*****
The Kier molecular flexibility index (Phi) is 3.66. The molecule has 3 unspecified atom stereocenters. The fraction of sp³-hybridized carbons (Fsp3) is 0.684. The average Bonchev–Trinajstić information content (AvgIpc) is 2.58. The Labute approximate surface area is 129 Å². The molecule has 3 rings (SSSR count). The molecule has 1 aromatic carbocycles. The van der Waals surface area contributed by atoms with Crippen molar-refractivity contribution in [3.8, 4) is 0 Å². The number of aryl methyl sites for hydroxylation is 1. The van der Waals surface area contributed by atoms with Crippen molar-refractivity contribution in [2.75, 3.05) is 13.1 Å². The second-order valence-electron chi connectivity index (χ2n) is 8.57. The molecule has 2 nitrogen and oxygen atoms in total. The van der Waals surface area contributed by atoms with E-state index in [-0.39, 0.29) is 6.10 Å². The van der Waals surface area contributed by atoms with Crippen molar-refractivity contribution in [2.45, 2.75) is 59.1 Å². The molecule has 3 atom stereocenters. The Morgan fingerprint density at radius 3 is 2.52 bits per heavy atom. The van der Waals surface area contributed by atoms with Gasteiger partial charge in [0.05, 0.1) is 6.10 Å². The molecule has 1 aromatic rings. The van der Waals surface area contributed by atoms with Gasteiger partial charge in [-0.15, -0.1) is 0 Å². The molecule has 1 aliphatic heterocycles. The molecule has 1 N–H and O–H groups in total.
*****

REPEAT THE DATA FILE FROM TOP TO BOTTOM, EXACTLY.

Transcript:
The Kier molecular flexibility index (Phi) is 3.66. The molecule has 3 unspecified atom stereocenters. The fraction of sp³-hybridized carbons (Fsp3) is 0.684. The average Bonchev–Trinajstić information content (AvgIpc) is 2.58. The Labute approximate surface area is 129 Å². The molecule has 3 rings (SSSR count). The molecule has 1 aromatic carbocycles. The van der Waals surface area contributed by atoms with Crippen molar-refractivity contribution in [3.8, 4) is 0 Å². The number of aryl methyl sites for hydroxylation is 1. The van der Waals surface area contributed by atoms with Crippen molar-refractivity contribution in [2.75, 3.05) is 13.1 Å². The second-order valence-electron chi connectivity index (χ2n) is 8.57. The molecule has 2 nitrogen and oxygen atoms in total. The van der Waals surface area contributed by atoms with E-state index in [-0.39, 0.29) is 6.10 Å². The van der Waals surface area contributed by atoms with Crippen molar-refractivity contribution in [2.45, 2.75) is 59.1 Å². The molecule has 3 atom stereocenters. The Morgan fingerprint density at radius 3 is 2.52 bits per heavy atom. The van der Waals surface area contributed by atoms with Gasteiger partial charge in [0.05, 0.1) is 6.10 Å². The molecule has 1 aromatic rings. The van der Waals surface area contributed by atoms with Gasteiger partial charge in [-0.15, -0.1) is 0 Å². The molecule has 1 aliphatic heterocycles. The molecule has 1 N–H and O–H groups in total.